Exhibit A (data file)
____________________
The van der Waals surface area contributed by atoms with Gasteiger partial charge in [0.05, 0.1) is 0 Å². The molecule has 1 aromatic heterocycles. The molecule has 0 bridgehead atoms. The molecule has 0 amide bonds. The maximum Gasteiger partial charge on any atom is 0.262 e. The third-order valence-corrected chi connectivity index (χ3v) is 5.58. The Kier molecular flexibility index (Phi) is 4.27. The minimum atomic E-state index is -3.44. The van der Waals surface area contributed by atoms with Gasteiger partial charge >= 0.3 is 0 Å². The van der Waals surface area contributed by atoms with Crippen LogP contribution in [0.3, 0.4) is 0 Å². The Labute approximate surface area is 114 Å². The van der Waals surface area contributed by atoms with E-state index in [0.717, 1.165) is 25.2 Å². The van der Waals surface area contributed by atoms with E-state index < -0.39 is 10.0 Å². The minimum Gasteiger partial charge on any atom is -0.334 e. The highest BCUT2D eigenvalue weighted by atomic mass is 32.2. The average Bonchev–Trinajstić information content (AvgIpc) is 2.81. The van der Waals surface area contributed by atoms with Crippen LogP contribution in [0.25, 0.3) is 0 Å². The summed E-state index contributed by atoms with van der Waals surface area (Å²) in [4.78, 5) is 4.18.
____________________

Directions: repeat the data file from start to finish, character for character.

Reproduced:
The van der Waals surface area contributed by atoms with Gasteiger partial charge in [0.05, 0.1) is 0 Å². The molecule has 1 aromatic heterocycles. The molecule has 0 bridgehead atoms. The molecule has 0 amide bonds. The maximum Gasteiger partial charge on any atom is 0.262 e. The third-order valence-corrected chi connectivity index (χ3v) is 5.58. The Kier molecular flexibility index (Phi) is 4.27. The minimum atomic E-state index is -3.44. The van der Waals surface area contributed by atoms with Gasteiger partial charge >= 0.3 is 0 Å². The van der Waals surface area contributed by atoms with Crippen LogP contribution in [0.3, 0.4) is 0 Å². The Labute approximate surface area is 114 Å². The van der Waals surface area contributed by atoms with E-state index in [0.717, 1.165) is 25.2 Å². The van der Waals surface area contributed by atoms with E-state index < -0.39 is 10.0 Å². The minimum Gasteiger partial charge on any atom is -0.334 e. The highest BCUT2D eigenvalue weighted by atomic mass is 32.2. The average Bonchev–Trinajstić information content (AvgIpc) is 2.81. The van der Waals surface area contributed by atoms with Crippen LogP contribution in [0.25, 0.3) is 0 Å². The summed E-state index contributed by atoms with van der Waals surface area (Å²) in [4.78, 5) is 4.18.